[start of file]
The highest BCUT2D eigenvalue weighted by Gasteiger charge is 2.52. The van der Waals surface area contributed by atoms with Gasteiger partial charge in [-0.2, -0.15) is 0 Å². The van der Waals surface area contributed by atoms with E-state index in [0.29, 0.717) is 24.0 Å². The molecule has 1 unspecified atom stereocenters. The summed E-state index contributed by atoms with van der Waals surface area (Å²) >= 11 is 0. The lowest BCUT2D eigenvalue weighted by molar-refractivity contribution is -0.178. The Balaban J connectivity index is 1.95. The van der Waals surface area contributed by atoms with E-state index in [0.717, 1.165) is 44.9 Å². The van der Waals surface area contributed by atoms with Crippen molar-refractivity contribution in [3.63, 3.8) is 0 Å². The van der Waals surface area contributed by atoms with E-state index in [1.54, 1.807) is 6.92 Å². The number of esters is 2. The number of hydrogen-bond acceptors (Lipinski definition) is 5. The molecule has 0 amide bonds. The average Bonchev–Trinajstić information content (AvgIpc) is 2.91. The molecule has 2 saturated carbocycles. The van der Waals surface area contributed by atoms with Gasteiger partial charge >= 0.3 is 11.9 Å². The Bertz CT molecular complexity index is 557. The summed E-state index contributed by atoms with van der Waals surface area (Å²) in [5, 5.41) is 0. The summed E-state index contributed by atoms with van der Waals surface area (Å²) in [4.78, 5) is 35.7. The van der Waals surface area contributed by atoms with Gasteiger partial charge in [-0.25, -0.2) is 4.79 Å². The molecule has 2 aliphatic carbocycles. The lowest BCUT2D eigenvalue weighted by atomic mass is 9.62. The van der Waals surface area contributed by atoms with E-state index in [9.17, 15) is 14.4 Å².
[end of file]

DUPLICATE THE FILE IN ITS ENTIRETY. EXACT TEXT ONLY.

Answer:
The highest BCUT2D eigenvalue weighted by Gasteiger charge is 2.52. The van der Waals surface area contributed by atoms with Gasteiger partial charge in [-0.2, -0.15) is 0 Å². The van der Waals surface area contributed by atoms with E-state index in [0.29, 0.717) is 24.0 Å². The molecule has 1 unspecified atom stereocenters. The summed E-state index contributed by atoms with van der Waals surface area (Å²) >= 11 is 0. The lowest BCUT2D eigenvalue weighted by molar-refractivity contribution is -0.178. The Balaban J connectivity index is 1.95. The van der Waals surface area contributed by atoms with E-state index in [0.717, 1.165) is 44.9 Å². The van der Waals surface area contributed by atoms with Crippen molar-refractivity contribution in [3.63, 3.8) is 0 Å². The van der Waals surface area contributed by atoms with E-state index in [1.54, 1.807) is 6.92 Å². The number of esters is 2. The number of hydrogen-bond acceptors (Lipinski definition) is 5. The molecule has 0 amide bonds. The average Bonchev–Trinajstić information content (AvgIpc) is 2.91. The molecule has 2 saturated carbocycles. The van der Waals surface area contributed by atoms with Gasteiger partial charge >= 0.3 is 11.9 Å². The Bertz CT molecular complexity index is 557. The summed E-state index contributed by atoms with van der Waals surface area (Å²) in [5, 5.41) is 0. The summed E-state index contributed by atoms with van der Waals surface area (Å²) in [4.78, 5) is 35.7. The van der Waals surface area contributed by atoms with Gasteiger partial charge in [-0.25, -0.2) is 4.79 Å². The molecule has 2 aliphatic carbocycles. The lowest BCUT2D eigenvalue weighted by atomic mass is 9.62. The van der Waals surface area contributed by atoms with E-state index in [9.17, 15) is 14.4 Å².